Undrafted out of Nevada after undergoing six surgeries over six seasons with the Wolfpack, Sudfeld has stumbled into a perfect opportunity with Rob Gronkowski on the shelf for an unknown amount of time.
He downplayed the number of reps he’s getting with Brady and the first team.
“I’m just here to try to do what I can and compete every day, and really wherever they put me, I’m going to go out and try to do my best out there, regardless of who that’s with or what the circumstances may be,” Sudfeld said. “Just to be out here in camp and have the opportunity to be a New England Patriot is enough for me to really just want to come out here and compete.”
The 6-foot-7-inch California native credited his gloves with his ability to make one-handed catches (he also had another one in the end zone a few days earlier in Foxborough).
Because of the threat of thunderstorms, Belichick and Eagles coach Chip Kelly decided to move Wednesday’s practice up two hours. Speaking before things got underway, Belichick seemed very pleased with what he saw from his team Tuesday.
“I thought yesterday was a real good day for us, we got a lot out of it, got pretty much everything we expected: a lot of situational work, a lot of good one-on-one work, our team saw some things we hadn’t seen before we had to adjust to, which was good, and we had a good opportunity to go through the film and make some corrections,” Belichick said.
Situation of note
There was an officiating crew on hand for each of the first two days of Patriots-Eagles practices. On Wednesday, line judge No. 153 caught the eye — it was Sarah Thomas, the former Conference USA official who could become the NFL’s first full-time female referee in 2014.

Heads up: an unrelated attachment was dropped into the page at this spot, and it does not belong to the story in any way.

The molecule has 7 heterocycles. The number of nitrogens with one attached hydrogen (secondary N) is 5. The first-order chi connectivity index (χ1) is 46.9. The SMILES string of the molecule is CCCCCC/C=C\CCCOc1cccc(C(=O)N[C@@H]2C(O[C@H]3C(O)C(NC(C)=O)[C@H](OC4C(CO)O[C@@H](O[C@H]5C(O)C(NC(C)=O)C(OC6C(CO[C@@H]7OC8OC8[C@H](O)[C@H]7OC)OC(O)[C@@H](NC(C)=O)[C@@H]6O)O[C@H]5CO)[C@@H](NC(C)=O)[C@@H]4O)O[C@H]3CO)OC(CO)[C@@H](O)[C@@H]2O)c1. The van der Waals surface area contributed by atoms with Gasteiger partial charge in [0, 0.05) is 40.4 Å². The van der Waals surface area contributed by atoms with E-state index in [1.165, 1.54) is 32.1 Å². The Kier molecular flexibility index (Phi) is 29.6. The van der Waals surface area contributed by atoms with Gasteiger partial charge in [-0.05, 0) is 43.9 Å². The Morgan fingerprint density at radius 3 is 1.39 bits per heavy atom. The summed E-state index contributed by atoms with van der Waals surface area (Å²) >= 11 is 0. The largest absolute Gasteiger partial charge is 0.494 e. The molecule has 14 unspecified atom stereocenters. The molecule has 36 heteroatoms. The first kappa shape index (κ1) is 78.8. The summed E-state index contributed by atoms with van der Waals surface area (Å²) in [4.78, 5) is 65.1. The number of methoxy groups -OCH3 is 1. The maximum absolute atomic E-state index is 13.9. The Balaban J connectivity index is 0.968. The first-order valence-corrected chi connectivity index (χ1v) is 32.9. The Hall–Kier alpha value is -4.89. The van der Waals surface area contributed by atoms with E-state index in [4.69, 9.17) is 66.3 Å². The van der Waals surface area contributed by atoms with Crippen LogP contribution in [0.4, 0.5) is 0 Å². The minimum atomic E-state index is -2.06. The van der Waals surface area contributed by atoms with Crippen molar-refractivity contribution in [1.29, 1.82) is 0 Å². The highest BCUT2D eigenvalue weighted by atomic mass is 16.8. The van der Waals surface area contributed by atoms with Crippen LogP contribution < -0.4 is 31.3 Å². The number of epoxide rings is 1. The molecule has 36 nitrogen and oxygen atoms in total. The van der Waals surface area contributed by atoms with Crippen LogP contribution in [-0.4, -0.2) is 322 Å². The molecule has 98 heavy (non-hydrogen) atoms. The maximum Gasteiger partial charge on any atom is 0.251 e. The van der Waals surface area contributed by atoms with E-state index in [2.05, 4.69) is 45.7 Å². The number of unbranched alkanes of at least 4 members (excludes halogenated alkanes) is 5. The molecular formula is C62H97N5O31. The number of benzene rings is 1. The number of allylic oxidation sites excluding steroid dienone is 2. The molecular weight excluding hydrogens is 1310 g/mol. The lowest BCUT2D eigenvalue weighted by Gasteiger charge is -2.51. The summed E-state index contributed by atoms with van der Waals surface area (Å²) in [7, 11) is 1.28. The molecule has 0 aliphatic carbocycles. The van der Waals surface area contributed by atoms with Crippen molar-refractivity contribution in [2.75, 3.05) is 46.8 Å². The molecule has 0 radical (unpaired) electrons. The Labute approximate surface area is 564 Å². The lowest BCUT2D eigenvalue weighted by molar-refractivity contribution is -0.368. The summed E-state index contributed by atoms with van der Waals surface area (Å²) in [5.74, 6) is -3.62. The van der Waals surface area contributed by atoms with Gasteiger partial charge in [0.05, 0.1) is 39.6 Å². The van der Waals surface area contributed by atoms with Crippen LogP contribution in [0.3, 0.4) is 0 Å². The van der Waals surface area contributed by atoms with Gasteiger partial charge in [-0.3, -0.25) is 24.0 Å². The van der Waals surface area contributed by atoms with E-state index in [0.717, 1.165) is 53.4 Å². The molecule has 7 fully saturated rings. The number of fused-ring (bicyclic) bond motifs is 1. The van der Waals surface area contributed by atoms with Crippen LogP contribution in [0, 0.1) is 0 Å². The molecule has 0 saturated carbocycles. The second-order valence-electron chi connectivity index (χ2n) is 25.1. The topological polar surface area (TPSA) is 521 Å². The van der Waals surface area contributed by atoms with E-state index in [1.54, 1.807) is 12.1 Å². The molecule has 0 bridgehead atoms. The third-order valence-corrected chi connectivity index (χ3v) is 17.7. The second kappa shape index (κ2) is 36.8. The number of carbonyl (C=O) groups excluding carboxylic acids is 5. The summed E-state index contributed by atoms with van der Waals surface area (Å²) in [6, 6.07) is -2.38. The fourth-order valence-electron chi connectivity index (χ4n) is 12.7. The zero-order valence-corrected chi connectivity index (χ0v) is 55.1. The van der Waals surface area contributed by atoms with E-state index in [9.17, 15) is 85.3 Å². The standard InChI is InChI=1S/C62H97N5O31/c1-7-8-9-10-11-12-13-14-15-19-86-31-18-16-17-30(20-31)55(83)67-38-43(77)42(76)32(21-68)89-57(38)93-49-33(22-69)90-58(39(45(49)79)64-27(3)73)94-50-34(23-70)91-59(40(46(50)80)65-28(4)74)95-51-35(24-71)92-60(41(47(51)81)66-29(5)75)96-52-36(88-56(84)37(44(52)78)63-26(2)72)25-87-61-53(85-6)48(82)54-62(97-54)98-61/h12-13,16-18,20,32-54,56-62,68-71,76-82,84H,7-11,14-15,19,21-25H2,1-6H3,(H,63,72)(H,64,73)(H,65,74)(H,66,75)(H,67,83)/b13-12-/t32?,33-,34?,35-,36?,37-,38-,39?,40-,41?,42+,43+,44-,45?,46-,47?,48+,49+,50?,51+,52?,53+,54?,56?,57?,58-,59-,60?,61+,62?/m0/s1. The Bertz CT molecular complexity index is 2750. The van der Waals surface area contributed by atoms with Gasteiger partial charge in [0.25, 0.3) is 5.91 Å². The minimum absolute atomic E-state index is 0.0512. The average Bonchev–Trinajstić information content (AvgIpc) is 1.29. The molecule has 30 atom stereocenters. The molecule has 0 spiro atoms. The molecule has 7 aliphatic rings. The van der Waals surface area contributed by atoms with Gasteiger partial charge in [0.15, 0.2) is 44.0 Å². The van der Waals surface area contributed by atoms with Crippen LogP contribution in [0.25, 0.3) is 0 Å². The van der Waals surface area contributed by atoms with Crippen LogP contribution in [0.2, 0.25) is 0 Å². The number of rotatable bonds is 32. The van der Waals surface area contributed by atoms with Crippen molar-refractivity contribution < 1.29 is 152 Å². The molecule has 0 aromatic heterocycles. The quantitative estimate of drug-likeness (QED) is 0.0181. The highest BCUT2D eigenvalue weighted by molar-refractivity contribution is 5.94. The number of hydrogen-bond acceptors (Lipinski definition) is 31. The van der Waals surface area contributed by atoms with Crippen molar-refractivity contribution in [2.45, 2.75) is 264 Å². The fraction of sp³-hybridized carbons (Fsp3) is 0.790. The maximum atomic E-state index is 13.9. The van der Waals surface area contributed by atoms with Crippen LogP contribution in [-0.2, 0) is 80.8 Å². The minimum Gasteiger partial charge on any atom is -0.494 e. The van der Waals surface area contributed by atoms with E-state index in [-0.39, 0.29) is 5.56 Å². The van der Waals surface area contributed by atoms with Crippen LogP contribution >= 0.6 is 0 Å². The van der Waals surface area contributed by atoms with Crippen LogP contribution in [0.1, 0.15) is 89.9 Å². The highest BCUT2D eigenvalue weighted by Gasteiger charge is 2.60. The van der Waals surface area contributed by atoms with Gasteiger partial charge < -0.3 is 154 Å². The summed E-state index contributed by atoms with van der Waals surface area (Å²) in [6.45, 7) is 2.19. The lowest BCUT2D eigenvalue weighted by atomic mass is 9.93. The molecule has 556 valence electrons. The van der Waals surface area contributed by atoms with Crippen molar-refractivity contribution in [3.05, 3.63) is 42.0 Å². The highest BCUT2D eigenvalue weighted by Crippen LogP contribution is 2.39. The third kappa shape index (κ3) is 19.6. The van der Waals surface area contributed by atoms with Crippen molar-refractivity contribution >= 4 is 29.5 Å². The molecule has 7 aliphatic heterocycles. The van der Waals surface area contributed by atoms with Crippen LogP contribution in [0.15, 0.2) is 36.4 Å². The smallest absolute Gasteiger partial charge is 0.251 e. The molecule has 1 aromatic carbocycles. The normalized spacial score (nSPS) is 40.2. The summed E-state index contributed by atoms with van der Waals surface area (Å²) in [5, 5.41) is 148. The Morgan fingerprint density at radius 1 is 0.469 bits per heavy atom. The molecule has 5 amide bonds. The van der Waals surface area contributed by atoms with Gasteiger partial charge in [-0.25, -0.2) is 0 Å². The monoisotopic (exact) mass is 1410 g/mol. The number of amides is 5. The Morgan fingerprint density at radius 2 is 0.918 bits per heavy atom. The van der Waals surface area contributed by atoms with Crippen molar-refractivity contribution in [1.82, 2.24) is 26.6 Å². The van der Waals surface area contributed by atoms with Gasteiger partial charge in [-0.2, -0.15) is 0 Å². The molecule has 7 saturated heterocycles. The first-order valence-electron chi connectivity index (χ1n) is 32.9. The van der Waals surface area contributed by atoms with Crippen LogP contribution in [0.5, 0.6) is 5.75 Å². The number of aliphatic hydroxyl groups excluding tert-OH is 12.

Thomas, a Mississippi native, wore her shoulder-length hair tucked under her league-issue black cap and didn’t seem to draw any negative attention.
The Patriots’ Rob Ninkovich said he didn’t notice that Thomas was female.
“I’m just playing ball,” he said. “Hopefully she’s not throwing a flag on me. It doesn’t matter who’s reffing; I’m out there playing football. They still get yelled at by the coaches so it doesn’t matter. And I know Bill’s not going to go easy on anybody that’s out there.”
Donald Jones, the free agent receiver signed by the Patriots in March to a three-year contract only to be released before training camp, announced that he is retiring because of kidney disease. While at Youngstown State, Jones was diagnosed with IgA nephropathy, which leads to total kidney failure in a quarter of adults who have it . . . New England and Philadelphia will practice together once more Thursday, with Belichick saying the session will be more focused on situational work . . . Former Eagles, Rams, and Chiefs coach Dick Vermeil took in practice . . . Ninkovich on running quarterbacks: “When No. 7 [Michael Vick] is in the game you have to make sure you know that he’s playing because no matter what hand he’s throwing with, he can always pull the ball down and get some yards out there. It’s a little different from when ‘12’ [Brady] is back there, you know? Don’t have to worry about him running for a first down.”
Shalise Manza Young can be reached at firstname.lastname@example.org.